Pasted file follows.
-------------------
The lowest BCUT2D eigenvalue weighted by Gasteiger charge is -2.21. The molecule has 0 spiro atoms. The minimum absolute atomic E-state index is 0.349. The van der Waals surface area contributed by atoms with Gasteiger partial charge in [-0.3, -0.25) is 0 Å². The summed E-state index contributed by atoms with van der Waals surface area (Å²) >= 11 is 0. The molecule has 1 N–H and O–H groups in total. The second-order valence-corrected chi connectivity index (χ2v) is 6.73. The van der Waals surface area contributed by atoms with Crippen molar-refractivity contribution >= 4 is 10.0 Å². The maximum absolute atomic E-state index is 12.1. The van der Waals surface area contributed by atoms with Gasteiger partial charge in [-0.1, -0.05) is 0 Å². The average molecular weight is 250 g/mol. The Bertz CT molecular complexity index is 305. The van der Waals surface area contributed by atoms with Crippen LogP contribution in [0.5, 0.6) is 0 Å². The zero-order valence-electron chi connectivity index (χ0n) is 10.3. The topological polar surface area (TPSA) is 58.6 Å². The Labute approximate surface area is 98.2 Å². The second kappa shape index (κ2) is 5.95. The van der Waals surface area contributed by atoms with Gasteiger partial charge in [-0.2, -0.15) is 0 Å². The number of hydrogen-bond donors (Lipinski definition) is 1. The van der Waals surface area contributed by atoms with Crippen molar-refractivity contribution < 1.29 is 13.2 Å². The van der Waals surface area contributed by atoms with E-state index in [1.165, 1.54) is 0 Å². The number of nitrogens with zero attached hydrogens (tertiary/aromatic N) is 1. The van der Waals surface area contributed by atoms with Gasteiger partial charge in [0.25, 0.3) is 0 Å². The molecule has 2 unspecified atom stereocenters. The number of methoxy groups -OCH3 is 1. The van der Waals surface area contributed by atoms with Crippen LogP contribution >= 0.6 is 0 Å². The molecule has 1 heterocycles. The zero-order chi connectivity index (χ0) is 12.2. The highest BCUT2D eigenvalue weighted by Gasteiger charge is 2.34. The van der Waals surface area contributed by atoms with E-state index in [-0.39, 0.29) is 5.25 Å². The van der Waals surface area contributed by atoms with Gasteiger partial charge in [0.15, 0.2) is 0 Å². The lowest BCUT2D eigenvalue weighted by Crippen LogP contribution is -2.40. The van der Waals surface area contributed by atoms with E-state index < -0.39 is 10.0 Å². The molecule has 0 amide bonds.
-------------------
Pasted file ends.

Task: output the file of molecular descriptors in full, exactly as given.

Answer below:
The lowest BCUT2D eigenvalue weighted by Gasteiger charge is -2.21. The molecule has 0 spiro atoms. The minimum absolute atomic E-state index is 0.349. The van der Waals surface area contributed by atoms with Gasteiger partial charge in [-0.3, -0.25) is 0 Å². The summed E-state index contributed by atoms with van der Waals surface area (Å²) >= 11 is 0. The molecule has 1 N–H and O–H groups in total. The second-order valence-corrected chi connectivity index (χ2v) is 6.73. The van der Waals surface area contributed by atoms with Crippen molar-refractivity contribution >= 4 is 10.0 Å². The maximum absolute atomic E-state index is 12.1. The van der Waals surface area contributed by atoms with Gasteiger partial charge in [-0.1, -0.05) is 0 Å². The average molecular weight is 250 g/mol. The Bertz CT molecular complexity index is 305. The van der Waals surface area contributed by atoms with Crippen LogP contribution in [0.5, 0.6) is 0 Å². The zero-order valence-electron chi connectivity index (χ0n) is 10.3. The topological polar surface area (TPSA) is 58.6 Å². The Labute approximate surface area is 98.2 Å². The second kappa shape index (κ2) is 5.95. The van der Waals surface area contributed by atoms with Gasteiger partial charge in [-0.2, -0.15) is 0 Å². The number of hydrogen-bond donors (Lipinski definition) is 1. The van der Waals surface area contributed by atoms with Crippen molar-refractivity contribution < 1.29 is 13.2 Å². The van der Waals surface area contributed by atoms with E-state index in [1.165, 1.54) is 0 Å². The number of nitrogens with zero attached hydrogens (tertiary/aromatic N) is 1. The van der Waals surface area contributed by atoms with Gasteiger partial charge in [0.25, 0.3) is 0 Å². The molecule has 2 unspecified atom stereocenters. The number of methoxy groups -OCH3 is 1. The van der Waals surface area contributed by atoms with Crippen LogP contribution >= 0.6 is 0 Å². The molecule has 1 heterocycles. The zero-order chi connectivity index (χ0) is 12.2. The highest BCUT2D eigenvalue weighted by Gasteiger charge is 2.34. The van der Waals surface area contributed by atoms with E-state index in [-0.39, 0.29) is 5.25 Å². The van der Waals surface area contributed by atoms with Gasteiger partial charge in [0.15, 0.2) is 0 Å². The lowest BCUT2D eigenvalue weighted by Crippen LogP contribution is -2.40. The van der Waals surface area contributed by atoms with E-state index < -0.39 is 10.0 Å². The molecule has 0 amide bonds.